Over the next couple of years, the band wasn’t very active, except for one very interesting song released in 1994. “The Flintstones” live-action movie was being released and an artist was needed to redo the show’s iconic theme song. So, the B-52’s was drafted in to do the song, but they were renamed The BC-52’s for the single release in order to tie in with the film. The song became a minor hit in America but was an international smash. This was a death knell for the band. They had become a parody, something that no critic would or could take seriously anymore. Aside from that brief burst of activity, the band remained quiet, playing shows here and there and generally not doing much of anything.

In 1996, Fred Schneider decided to release a new solo album. He’d previously put one out in 1984 called Fred Schneider And The Shake Society that got some traction on the dance charts. For this new record, he wanted to do something different, so he hooked up with producer Steve Albini. Albini suggested something new: to that end, he ended up being backed by Shadowy Men On A Shadowy Planet as well as members of Supersuckers, Tar, and the Jon Spencer Blues Explosion on his second solo album titled Just Fred. Released in the summer of 1996, the record died a quick, nasty and Schneider returned to the road as a B-52.

By this time, the band continued touring, not really recording much and playing to rapid fans. The years went on and on and the band were stuck in the same space they’d been in since 1997 after Cindy rejoined: no new songs in the setlist and just constant touring. It’s been rumored and speculated that the long absence from the recording studio was due to a dispute with former manager Gary Kurfirst, who’d also managed Talking Heads and the Ramones, but no member of the band has ever confirmed this as true. So the band kept touring and making ends meet.

Over the years, the band’s early material was being discovered by younger generations and they were blown away by what they found. In 1997, hardcore punk band Guttermouth paid tribute to the band and their eccentric style on the track “What If.” The gist of the song was to see what it would sound like if Fred Schneider had taken over vocals for The Doors after the demise of Jim Morrison. It’s a very funny track and one to check out if you miss the early years of the B’s.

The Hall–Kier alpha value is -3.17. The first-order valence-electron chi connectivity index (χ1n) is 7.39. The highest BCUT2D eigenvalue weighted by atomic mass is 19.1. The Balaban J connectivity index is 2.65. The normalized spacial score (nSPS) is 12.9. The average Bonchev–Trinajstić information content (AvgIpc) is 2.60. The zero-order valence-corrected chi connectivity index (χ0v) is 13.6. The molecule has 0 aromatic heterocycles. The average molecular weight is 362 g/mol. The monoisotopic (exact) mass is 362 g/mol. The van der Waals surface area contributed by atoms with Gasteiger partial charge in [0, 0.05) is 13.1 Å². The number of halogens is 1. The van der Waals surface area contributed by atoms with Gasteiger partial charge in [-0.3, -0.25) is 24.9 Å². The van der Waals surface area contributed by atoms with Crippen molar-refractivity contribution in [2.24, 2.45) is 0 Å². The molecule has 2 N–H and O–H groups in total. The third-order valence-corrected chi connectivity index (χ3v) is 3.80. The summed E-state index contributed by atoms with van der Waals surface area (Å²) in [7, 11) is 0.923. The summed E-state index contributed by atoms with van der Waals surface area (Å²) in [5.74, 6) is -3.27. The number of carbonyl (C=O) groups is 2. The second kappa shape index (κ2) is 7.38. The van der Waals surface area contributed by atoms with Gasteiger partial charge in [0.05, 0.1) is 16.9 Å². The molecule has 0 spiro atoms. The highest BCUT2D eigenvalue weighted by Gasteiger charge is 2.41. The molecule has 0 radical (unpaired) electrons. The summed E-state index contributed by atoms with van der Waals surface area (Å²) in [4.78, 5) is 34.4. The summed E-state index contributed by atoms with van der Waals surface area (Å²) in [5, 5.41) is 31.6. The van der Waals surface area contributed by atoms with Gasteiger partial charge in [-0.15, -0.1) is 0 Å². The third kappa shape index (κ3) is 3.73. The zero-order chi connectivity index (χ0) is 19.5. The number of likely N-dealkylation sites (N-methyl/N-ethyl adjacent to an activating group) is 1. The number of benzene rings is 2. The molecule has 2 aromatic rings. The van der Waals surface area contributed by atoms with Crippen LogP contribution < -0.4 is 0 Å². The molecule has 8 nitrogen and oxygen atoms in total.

Finally around 2007(!), the band decided it was time to reenter the studio and begin work on a brand new album. The band had long since lost their Warner Bros. contract and had to find a new label. Settling with acclaimed dance label Astralwerks, the band got down to work. That year they FINALLY released a new album, Funplex, and hit the road once more. The album debuted at number 11 and garnered all sorts of critical acclaim. The band’s reputation had been rebuilt after years of neglect and they continued to ride on that wave as long as they possibly could.

The years went on and the band kept touring until finally, in 2013, guitarist Keith Strickland announced he was going to step down from the constant touring. He still intends on being a part of the band, he just can’t keep going on the road like the band has done. As of 2015, the band still tours regularly, most recently on a jaunt with the Human League. Whether they ever put out another record remains to be seen. Kate Pierson recently put out her first solo album which performed modestly and also married her partner of the last ten years.

The band seems content with the road they’ve chosen, and I suppose as long as they have an audience that wants to hear them, then they’ll still be out there playing the same old songs year in, year out. In the end, it’s just a shame that such a great band is pulling the same ol’ shtick that Billy Ocean, ABC, Bananarama and other ‘80s throwaways are doing. The B-52’s is so much better than all those other acts if they really wanted to, they could get their shit together and make one more great album before they all get too old!